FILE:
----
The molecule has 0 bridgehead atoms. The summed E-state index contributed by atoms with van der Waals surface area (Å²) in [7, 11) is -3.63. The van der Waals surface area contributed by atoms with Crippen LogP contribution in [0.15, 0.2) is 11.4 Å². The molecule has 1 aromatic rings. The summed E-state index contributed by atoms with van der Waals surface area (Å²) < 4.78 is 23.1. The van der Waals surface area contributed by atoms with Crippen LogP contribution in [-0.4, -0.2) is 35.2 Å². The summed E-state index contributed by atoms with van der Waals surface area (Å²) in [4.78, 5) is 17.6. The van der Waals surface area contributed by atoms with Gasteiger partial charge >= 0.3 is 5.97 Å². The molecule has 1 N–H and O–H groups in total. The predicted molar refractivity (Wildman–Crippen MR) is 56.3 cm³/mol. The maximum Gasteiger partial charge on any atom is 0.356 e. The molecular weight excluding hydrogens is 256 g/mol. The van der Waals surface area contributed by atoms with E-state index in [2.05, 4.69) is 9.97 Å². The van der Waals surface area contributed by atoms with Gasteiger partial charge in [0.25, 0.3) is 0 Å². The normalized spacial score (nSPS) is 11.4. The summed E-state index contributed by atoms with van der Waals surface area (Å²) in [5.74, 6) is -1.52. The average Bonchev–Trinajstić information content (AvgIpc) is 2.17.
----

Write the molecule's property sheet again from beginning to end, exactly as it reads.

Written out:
The molecule has 0 bridgehead atoms. The summed E-state index contributed by atoms with van der Waals surface area (Å²) in [7, 11) is -3.63. The van der Waals surface area contributed by atoms with Crippen LogP contribution in [0.15, 0.2) is 11.4 Å². The molecule has 1 aromatic rings. The summed E-state index contributed by atoms with van der Waals surface area (Å²) < 4.78 is 23.1. The van der Waals surface area contributed by atoms with Crippen LogP contribution in [-0.4, -0.2) is 35.2 Å². The summed E-state index contributed by atoms with van der Waals surface area (Å²) in [4.78, 5) is 17.6. The van der Waals surface area contributed by atoms with Gasteiger partial charge >= 0.3 is 5.97 Å². The molecule has 1 N–H and O–H groups in total. The predicted molar refractivity (Wildman–Crippen MR) is 56.3 cm³/mol. The maximum Gasteiger partial charge on any atom is 0.356 e. The molecular weight excluding hydrogens is 256 g/mol. The van der Waals surface area contributed by atoms with E-state index in [2.05, 4.69) is 9.97 Å². The van der Waals surface area contributed by atoms with Gasteiger partial charge in [0.25, 0.3) is 0 Å². The normalized spacial score (nSPS) is 11.4. The summed E-state index contributed by atoms with van der Waals surface area (Å²) in [5.74, 6) is -1.52. The average Bonchev–Trinajstić information content (AvgIpc) is 2.17.